My first step, and what I would focus on accomplishing first, was creating my website.

Then, with all of the other words / things I had written down, I chose what I thought was the best logical order of steps to help get me to my overall goal of starting my own business.

Once I had put my steps and tasks in some type of logical order, I started doing research on my FIRST STEP.

2. Do research

Now that you have your first step / focus, start doing some research.

When doing research, ask yourself any and every question that comes to mind.

For me, I thought of things like:

  • What does every website need?
  • What should I title my pages?
  • What should my URL be?
  • Where can I buy a URL, and how do I actually “host” that URL?
  • What’s WordPress – and why is there a .com and a .org?

Then, I googled EVERYTHING. I started doing research to find resources and posts that were created to answer the very questions I had about creating my website.

I found a lot of content, and so in order to curb overwhelm, I stuck to the resources that were MOST helpful for me. If I found a site that was really helpful when it came to figuring out what every website needs, then I would also search directly on that site what my individual pages should include / look like.

If you find a resource that’s helpful, then get as much information from that one source as possible. That way you won’t be throwing yourself back into the w w w world every single time.

3. Ask others who have already done it & create order

If you’ve made your list, and you’ve started doing research to figure out how to answer each of your questions, then you’ve likely started coming across things you didn’t think about before. So just in doing 1 and 2, you’ve already added to your list of micro-goals.

Don’t let these things distract you; instead, add them to your running list of steps you need to take in order to accomplish your bigger goal (in my example, that was creating my website).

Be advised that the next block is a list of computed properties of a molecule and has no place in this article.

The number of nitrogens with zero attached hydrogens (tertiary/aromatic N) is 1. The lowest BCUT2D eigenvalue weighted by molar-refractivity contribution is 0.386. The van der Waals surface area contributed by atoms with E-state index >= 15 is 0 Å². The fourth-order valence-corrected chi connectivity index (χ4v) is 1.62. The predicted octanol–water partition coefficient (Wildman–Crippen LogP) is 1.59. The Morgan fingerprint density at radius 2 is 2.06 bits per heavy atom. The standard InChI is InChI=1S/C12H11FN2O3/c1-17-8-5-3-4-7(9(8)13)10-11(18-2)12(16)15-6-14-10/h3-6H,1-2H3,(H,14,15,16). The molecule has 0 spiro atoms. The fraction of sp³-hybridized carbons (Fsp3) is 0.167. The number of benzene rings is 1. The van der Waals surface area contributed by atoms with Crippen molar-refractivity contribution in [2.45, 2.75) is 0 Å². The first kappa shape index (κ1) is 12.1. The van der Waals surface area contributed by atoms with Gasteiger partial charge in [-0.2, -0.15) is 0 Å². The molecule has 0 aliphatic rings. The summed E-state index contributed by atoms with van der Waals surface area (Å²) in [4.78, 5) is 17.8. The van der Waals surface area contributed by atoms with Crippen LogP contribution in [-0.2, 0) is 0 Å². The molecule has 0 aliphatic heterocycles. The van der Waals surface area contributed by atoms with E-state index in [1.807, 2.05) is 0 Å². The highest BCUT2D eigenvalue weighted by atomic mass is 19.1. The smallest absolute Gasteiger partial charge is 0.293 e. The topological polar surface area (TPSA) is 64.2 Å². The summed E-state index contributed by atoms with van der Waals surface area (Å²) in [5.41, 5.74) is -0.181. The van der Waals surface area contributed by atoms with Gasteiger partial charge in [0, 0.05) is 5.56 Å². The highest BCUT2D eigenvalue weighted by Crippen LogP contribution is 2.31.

Once you feel you have a pretty solid list, and you’ve done your research to figure out how you can accomplish each of those steps, reach out to others who you know, who have already done what you’re trying to do.

Then, just ask them for help. Maybe they can review your website for you and provide feedback after you have your “first draft” ready. Or maybe if you’re feeling really stuck on what your next step should be, they’ll have some insights that will help.

Don’t be afraid to ask for support, especially if it’s from someone who has already done what it is you’re trying to do.

By this time, all that’s left to do is create order. Through these 3 steps you’ve come up with a list of things that need to be accomplished in order for you to accomplish your goal; each of those things represents one of your ‘micro-goals’ you need to hit.

3. Set review periods (reflect)

Just like in the 5 steps of reflection we used to set our goals, this is also an integral part of accomplishing our goals.

Without looking back at what’s working well for us and what’s not well working for us, we’ll never be able to double down on the positive or correct course to avoid the negative as necessary.

Your review periods should be a few weeks apart (depending on your overall deadline or how long you’re giving yourself to accomplish your goal), and should consist of you reviewing:

  • What’s working
  • What’s not working
  • Lessons learned to help you move forward most effectively & efficiently

4. Hold yourself accountable

Have you ever told yourself you’re going to do something by the end of the day – or the week – and then the time comes and you haven’t done it yet?

Ohhhh yes!

This happens because we don’t have any accountability in place – we don’t have someone checking in with us to make sure we’re doing what we said we were going to do.

YOU CAN be your own accountability partner, but you have to be consistent about it: SCHEDULE IT & STICK TO IT!

Benjamin Franklin once said,

By failing to prepare, you’re preparing to fail.

Don’t let it slide to another day; don’t wait until you “have more time next week”.

Alright, now that you know how to put a plan in place for your SMART goals – including specifics on how to set your micro-goals – the sky is the limit!

Ready to do it all in just 100 days? Head over to, grab your own copy of The Freedom Journal, and get ready to accomplish your #1 goal in 100 days!

The post How to put a plan in place for your SMART goals appeared first on EOFire Business Podcasts.




Source: Entrepreneur on Fire